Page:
Like most large animals that can break your legs with one strike, it’s not a good idea to make any sudden movements if you’re in sight of them. Sudden movements make most wild animals instantly defensive, which also means instantly aggressive.
Keep still and assess the situation. Making any sudden movements will trigger the Komodo Dragon’s hunting instincts. You don’t want to look like fleeing prey. If you do move, make slow, calculated footsteps backward but do not turn your back to the lizard.
Komodo Dragons are solitary creatures, so it’s unlikely that there are more in the area unless there is a bloody kill nearby. It’s not going to hurt to take a peek just in case to ensure that you’re only up against one.
Consider Your Tools
Your main priority is keeping distance between you and the dragon. If there is an easily accessible stick beside you, slowly pick it up but keep it low and to your side so you don’t appear intimidating. This stick can be used to push away the dragon if it comes near you or in an active attack situation, it can potentially be used as a weapon.
A rock might also be a handy tool if you’re anticipating a tussle. The disadvantage of rock is its size. The stick gives you distance whereas the rock will have to be used as a projectile. The last thing you want is to get any of your limbs close to their razor-sharp inward-facing serrated teeth. Hopefully, you have a good aim.
It should go without saying, that if you are armed already your chances of winning in a battle are higher. If all you have is a knife, again you’re left with worse off chances of getting within biting distance. A firearm is your best bet.
The last thing you want to do is harm the Komodo Dragon. Might I remind you of its endangered status? If you were to kill a Komodo dragon, you would be facing poaching charges, not to mention you’d be further comprising the survival of the species. So play nice even if they don’t.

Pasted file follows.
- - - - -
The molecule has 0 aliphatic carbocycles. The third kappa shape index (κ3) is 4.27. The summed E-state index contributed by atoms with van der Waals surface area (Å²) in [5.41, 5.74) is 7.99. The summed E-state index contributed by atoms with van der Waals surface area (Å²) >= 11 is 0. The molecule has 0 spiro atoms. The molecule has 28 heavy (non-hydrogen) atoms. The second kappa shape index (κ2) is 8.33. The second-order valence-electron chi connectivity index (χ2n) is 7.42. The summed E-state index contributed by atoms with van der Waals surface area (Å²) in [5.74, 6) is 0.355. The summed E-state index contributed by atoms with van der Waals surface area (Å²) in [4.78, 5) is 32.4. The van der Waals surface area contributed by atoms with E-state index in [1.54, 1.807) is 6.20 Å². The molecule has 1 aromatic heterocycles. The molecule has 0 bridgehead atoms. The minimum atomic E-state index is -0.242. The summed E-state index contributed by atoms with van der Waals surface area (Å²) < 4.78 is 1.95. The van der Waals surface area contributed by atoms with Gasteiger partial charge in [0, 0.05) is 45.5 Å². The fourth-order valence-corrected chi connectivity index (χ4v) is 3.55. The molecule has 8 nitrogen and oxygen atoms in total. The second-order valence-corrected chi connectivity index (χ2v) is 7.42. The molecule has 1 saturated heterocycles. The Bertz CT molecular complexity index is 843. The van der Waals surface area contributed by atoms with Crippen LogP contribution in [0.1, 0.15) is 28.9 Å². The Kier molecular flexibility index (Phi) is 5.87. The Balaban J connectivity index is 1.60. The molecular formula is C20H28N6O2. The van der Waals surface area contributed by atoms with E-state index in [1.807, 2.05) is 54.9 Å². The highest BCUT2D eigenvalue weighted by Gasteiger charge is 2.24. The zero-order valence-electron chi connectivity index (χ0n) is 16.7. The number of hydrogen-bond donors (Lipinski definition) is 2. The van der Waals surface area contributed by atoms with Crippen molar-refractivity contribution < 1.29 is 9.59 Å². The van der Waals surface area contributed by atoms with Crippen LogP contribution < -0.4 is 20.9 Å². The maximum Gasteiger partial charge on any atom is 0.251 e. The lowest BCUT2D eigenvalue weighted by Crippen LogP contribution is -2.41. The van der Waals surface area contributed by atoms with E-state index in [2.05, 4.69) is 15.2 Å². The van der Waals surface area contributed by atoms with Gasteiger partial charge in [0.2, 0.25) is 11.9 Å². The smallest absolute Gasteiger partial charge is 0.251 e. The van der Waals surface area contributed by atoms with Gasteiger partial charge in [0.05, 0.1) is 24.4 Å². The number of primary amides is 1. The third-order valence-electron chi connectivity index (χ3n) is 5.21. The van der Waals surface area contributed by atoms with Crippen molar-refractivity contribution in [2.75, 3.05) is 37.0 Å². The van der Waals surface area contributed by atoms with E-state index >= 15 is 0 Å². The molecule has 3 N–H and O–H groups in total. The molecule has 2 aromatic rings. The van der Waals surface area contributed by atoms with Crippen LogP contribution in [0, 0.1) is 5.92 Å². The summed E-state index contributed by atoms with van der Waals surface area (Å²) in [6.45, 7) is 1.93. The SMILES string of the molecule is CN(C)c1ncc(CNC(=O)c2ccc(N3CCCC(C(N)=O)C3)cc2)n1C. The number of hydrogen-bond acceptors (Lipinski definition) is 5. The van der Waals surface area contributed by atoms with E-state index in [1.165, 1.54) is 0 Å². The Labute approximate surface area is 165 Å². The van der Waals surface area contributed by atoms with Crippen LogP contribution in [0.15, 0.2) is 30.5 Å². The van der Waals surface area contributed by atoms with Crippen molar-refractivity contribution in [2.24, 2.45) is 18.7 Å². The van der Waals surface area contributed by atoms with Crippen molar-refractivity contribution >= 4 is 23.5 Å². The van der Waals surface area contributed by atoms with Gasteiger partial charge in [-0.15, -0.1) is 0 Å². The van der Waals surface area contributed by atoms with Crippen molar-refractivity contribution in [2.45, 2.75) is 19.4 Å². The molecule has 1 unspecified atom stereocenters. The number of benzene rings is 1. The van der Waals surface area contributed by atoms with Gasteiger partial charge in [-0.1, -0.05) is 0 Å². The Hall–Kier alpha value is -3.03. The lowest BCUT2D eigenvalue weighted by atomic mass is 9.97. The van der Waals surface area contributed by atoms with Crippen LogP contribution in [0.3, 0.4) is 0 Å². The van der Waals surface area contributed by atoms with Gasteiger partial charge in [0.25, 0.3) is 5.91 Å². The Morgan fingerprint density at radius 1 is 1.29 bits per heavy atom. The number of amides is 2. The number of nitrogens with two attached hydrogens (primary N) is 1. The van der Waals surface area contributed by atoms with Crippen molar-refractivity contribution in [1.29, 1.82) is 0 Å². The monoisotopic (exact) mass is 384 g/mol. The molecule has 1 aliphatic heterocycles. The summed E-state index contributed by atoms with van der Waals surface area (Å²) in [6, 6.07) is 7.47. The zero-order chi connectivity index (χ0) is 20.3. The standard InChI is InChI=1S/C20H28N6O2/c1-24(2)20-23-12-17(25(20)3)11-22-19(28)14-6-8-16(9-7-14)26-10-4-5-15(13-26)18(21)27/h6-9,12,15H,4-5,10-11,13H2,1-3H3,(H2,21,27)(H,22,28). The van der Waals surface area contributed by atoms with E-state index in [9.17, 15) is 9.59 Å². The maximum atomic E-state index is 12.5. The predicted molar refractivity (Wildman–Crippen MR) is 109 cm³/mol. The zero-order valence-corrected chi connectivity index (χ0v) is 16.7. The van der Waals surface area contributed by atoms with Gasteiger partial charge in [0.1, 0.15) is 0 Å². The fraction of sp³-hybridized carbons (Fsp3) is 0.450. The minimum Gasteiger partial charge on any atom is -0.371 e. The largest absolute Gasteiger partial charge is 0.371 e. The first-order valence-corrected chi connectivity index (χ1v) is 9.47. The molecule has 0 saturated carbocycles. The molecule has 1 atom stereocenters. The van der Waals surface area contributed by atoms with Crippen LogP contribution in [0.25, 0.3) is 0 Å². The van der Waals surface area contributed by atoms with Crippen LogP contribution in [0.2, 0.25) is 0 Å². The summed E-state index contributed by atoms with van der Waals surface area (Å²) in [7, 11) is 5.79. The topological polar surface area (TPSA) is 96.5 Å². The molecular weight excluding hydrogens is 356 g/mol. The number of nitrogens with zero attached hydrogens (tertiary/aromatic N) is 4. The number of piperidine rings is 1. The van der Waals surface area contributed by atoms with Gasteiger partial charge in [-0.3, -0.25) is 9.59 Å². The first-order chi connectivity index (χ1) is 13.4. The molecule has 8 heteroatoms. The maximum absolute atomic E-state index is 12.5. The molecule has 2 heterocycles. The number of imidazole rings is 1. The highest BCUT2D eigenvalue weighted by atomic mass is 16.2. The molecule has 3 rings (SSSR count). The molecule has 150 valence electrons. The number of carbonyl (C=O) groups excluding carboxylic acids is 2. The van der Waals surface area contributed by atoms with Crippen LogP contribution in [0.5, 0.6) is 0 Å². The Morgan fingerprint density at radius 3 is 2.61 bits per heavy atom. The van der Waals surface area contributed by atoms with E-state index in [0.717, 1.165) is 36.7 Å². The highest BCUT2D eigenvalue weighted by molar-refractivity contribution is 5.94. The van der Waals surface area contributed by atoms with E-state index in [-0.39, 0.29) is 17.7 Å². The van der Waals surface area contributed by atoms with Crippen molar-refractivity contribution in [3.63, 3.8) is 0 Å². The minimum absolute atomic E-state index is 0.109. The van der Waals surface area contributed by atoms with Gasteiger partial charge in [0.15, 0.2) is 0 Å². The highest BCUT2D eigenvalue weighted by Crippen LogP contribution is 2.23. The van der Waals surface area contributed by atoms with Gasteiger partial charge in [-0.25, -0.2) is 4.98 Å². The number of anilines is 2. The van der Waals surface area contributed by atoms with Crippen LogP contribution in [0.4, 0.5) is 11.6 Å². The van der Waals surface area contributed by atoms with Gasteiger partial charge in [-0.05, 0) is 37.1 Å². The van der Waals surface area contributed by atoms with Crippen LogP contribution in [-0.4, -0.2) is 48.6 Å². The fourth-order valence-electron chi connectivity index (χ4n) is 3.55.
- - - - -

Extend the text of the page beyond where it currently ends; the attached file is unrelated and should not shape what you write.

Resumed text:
Don’t Try to Run
Similar to what we talked about in the Bear Survival Guide, when faced with a Grizzly bear, for example, you can’t run away from them. You run and you die.
If a komodo dragon notices you and thinks you look like dinner, you’re not likely to get away very easily. They can run up to 20 kilometers per hour (much faster than you’d think by looking at them), can climb trees exceptionally well, and can swim like an athlete. Running is an option, but it’s not likely to go your way. The fact that they can both swim and climb means you lose out on the chance to use the terrain to get out of their reach.
If You Must Engage
Let’s say you weren’t able to slip away or climb a tree. Your main priority is to not get bit. The second that your flesh touches their teeth and your blood flows, you’re done for. The scent of blood triggers their primal instincts and once that’s been turned on, they won’t be satiated until they’ve had a meal.
You still may be able to run to safety if you are injured, but now you’ve been infected with their venom. This nasty bite quickly causes your blood to stop clotting which puts you at risk for bleeding out. You could quickly lose consciousness or go into shock.
If you have to fight back, make sure that you use your stick or rock to make a direct and hard blow to the dragons head. A hard hit between the eyes can stun it long enough for you to make some distance. It’s an apex predator, so it’s not used to something successfully fighting back.
What to Expect if You’re Bitten
If you sustain a bite from a komodo and manage to get away, you may count yourself extremely lucky. Their jaws aren’t easy to escape. Aside from the massive gash on your body that you’ll notice, you’ve also got to worry about the venom.